Boulez on Music 22 Years Ago

Today I ran across a box of audio cassettes that has been misplaced for years. Among many treasures are my interviews with Boulez, Yoko Ono, Trimpin, Ashley, Branca, Mikel Rouse, and a few others, plus about ten cassettes' worth of Nancarrow. I thought the Boulez interview might be of particular interest. It took place in a hotel room in Chicago on October 27, 1987, when Boulez had come to perform Repons and conduct the Chicago Symphony in his Notations and other works. This was back when I'd only been at the Voice a few months, and I was … [Read more...]

Am I Getting Overexposed Yet?

My new book was mentioned today in the New Yorker, and my music in the New York Times. The latter sort of implied that my Disklavier music is "silly." Personally I think classical music should lighten up and indulge a joke now and then, but I'm finding that when you write a humorous piece, people are just disturbed by it. I guess it's back to solemn and portentous for me.UPDATE: The worst experience I ever had in this respect was the only performance I've ever given in Germany, in Hamburg in 2007. I had somehow willfully forgotten that Germans … [Read more...]

Concert Reminders

Tomorrow night, February 20: Relache playing the official world premiere of The Planets, Trinity Center for Urban Life in Philadelphia, 22nd & Spruce Streets, 8 PM. Maybe a pre-concert talk at 7:15, not sure yet.Sunday, Feb. 21: Percussionist Andrew Bliss includes my solo vibraphone piece Olana on a solo program he's giving at the University of Tennessee at Martin. It's 3 PM in the Humanities Auditorium, with music by David Lang, Xenakis, Bob Becker, and Ben Wahlund.February 23, 25, 26, 27:  The Mark Morris Dance Group performs Looky at the … [Read more...]

Too Soon to Celebrate

Critic Anthony Tommasini's piece in the Times today is headlined, "Dogma No More: Anything Goes." Isn't that a wonderful pronouncement? And the occasion for the article is his realization that young musicians these days are open to all styles, and no longer care about the aesthetic battles of the past. His evidence is a concert by the Ensemble ACJW that included a wild and eclectic mix of composers: Stockhausen, Babbitt, Berio, Davidovsky, Daniel Bjarnason. "Categories be damned!," Tommasini cries. Amen to that, and thank goodness musical … [Read more...]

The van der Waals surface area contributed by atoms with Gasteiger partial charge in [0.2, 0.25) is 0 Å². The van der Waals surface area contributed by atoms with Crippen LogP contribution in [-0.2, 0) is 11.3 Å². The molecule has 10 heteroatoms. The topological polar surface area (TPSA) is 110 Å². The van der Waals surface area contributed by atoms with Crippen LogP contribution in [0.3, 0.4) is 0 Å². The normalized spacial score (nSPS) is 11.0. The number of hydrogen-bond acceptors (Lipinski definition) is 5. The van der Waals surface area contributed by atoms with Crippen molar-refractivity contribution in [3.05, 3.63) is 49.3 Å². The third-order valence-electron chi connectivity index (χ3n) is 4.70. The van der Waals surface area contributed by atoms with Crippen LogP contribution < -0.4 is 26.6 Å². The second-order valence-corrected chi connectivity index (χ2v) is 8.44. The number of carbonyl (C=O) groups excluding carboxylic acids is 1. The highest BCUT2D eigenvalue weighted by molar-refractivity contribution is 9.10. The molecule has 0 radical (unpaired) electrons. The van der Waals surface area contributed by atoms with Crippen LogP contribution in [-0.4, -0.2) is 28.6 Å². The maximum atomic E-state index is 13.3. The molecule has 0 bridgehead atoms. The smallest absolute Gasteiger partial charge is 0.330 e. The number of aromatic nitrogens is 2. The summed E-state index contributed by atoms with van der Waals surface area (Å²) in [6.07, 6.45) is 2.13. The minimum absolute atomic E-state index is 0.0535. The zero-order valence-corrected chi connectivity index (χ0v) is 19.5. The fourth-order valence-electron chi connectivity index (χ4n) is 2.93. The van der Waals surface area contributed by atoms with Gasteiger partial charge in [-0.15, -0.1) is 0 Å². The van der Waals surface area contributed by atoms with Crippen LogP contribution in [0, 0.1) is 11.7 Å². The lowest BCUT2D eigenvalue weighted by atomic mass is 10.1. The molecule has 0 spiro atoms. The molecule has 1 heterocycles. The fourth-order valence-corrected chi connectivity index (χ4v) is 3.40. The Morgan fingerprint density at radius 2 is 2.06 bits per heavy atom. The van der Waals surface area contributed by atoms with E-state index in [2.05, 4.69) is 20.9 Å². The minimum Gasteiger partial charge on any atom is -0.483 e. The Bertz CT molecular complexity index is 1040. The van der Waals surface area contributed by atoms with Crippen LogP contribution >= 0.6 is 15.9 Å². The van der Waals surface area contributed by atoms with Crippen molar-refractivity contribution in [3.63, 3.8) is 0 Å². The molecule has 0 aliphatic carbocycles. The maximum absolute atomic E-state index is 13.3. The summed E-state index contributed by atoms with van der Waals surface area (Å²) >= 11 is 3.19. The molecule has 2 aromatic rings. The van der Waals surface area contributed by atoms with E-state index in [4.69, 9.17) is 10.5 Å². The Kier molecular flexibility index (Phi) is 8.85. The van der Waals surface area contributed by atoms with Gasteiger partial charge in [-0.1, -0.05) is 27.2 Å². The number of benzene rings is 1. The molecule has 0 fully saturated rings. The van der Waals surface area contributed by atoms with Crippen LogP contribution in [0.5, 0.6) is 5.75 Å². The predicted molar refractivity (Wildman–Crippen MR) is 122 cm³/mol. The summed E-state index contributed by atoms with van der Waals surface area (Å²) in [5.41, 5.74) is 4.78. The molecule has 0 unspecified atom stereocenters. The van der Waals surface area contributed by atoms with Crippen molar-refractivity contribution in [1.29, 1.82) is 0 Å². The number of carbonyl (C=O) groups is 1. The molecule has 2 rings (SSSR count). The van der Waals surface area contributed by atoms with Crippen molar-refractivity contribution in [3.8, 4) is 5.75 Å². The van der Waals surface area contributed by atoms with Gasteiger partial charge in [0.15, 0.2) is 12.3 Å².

The Objective View

Two boxes of my book No Such Thing as Silence: John Cage's 4'33" arrived this week, the first time I've had a book and CD come out the same week. (Today I also received an announcement that an Italian edition is under way.) And although Amazon still has the release date as March 23, I've already gotten a nice review from Publishers Weekly. Especially gratifying were these lines:   Following a biographical summary of Cage's early musical development, Gann considers the various influences that got him thinking about "silence, meditation, and … [Read more...]

Internalizing Absurdity

My CD of The Planets has arrived. One friend has already received the copy he ordered directly from Meyer Media. You can hear some excerpts there, and I've left two movements up on my web site as teasers: Venus and Uranus. And I thought I'd brag a little about what I did in Uranus, one of my favorite movements.Uranus, in astrology, is the planet of individuality and unexpected events. When Uranus hits your chart, strange and unpredicted things happen to you, indicating that your life has become so mired in habit that it no longer reflects who … [Read more...]

Erasing the Timeline

Thus spake Bob Ashley:  We have recently - about fifty years ago - come upon a new idea in thinking about music, but I think it is not even approached in theory. This new idea does not use the timeline score.... By timeline music I mean music having any number of parts, a piano score or an orchestra score, that are coordinated by bar lines. This music must, by definition, be "linear."... Curiously, the most famous proponents - for Europeans and Asians as well as Americans - of a new kind of music among American composers, John Cage and Morton … [Read more...]

How to Read

Being of an age, and begging the indulgence of my seniors among my readers, I'm going to step into professorial mode for a moment and give a little lecture on reading comprehension. I suppressed a few negative responses I received to the recent excerpt I posted from Bob Ashley's new book, both out of respect for Ashley and because they didn't really engage what he said. Perhaps the fact that it was his writing being reacted to and not my own gave me an opportunity for a little more objective view into the reflexes of blog reading. Two major … [Read more...]

Saturn, Bringer of Delay

About a year ago I wrote that my suite The Planets would receive its full world premiere with the Relache ensemble in May of 2009. By May I was announcing that it would be September, and the performance was postponed to October and then November, and finally to February 6, 2010. Today, due to a threat of a huge two-day blizzard hitting Philadelphia tomorrow, the premiere was once again postponed, to February 20, at the Trinity Center for Urban Life in Philadelphia, 22nd and Spruce Streets, 8 PM. I am told this time the piece will be performed … [Read more...]

The Curse of the Recital

The immediate future of my blog may well be excerpts from MusikTexte's new volume of Robert Ashley's writings, Outside of Time: Ideas about Music. Damn, he's a great writer. This one's about the conservative reaction that followed the demise of the ONCE festivals in 1968:Recitals are a curse. Forget for the moment the history of how they came into being. Recitals are a curse. They make the musician into an entertainer, rated, say, on a scale of ten: Ashley = 1; Michael Jackson = 10. They make the audience into a consumer, requiring the … [Read more...]